I was recently reading reviews of a book where readers didn't like a male character because he wasn't likable. This makes me think of the examples in this post (I'm looking at you Klaus an Damon) who aren't likable but yet no one really complains.

    Maybe it's a medium thing ?

  7. Oh boy, I could write a book on how likeable Lucky is (kinda did already but whatever). Which really sounds like bragging but he's won a couple of awards (Wittiest, Most Charming, Best Overall) and I have been told by everybody + Meg Cabot (MEG CABOT) that he's very easy to like.

    In my opinion, though, a character doesn't always have to be likeable to be connected with. Some, like my friend Elyse's MC Emily, are very caustic, down-to-earth anti-heroes who get down and dirty about the way the world is. Actually I seem to connect more if the boy is more likeable than the girl, because then that (usually) makes him a literary crush. If the girl's likeable too, then all the better.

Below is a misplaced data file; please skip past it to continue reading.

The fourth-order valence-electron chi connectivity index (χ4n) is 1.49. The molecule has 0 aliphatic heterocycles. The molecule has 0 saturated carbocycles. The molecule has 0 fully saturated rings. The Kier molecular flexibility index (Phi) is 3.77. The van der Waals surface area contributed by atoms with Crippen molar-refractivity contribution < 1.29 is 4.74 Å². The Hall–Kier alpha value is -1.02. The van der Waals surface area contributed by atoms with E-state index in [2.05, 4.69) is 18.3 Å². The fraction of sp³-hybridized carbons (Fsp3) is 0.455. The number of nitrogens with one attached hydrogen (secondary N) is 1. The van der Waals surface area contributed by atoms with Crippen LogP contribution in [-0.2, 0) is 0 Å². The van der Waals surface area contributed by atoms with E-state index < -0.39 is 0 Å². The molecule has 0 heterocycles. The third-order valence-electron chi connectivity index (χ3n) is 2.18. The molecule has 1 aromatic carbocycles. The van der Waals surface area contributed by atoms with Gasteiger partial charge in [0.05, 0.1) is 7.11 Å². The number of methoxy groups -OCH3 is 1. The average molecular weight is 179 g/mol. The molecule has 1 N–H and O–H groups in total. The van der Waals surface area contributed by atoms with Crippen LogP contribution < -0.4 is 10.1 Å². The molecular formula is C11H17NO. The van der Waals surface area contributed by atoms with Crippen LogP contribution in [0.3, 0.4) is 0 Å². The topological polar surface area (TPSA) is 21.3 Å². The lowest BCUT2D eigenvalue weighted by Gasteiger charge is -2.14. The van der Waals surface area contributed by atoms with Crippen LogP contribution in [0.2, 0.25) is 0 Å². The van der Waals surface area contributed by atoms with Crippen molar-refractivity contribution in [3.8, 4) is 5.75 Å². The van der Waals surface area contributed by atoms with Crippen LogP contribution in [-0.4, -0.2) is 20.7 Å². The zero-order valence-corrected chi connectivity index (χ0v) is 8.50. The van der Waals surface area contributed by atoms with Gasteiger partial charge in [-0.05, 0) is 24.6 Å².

Of course, being likeable and being perfect are two different things. Someone can be likeable without being perfect. Their mistakes are usually little things, and if they're big things then the characters learn from it pretty fast. Usually.

    One last thing: I think in a character-driven novel, there has to be at least one likeable character. Otherwise you get a little lost, bored, irritated, etc with the cast. XD

  8. I agree that a main character doesn't have to be completely likeable if they are relatable enough, but, for me, unless I also like them, I don't really care what happens to them so the book loses its impact.

    (Oh, and Bella Swan was not a "good friend." Reread the books and read carefully how she thinks of her friends and how she treats them. It's one of the things I disliked about her.)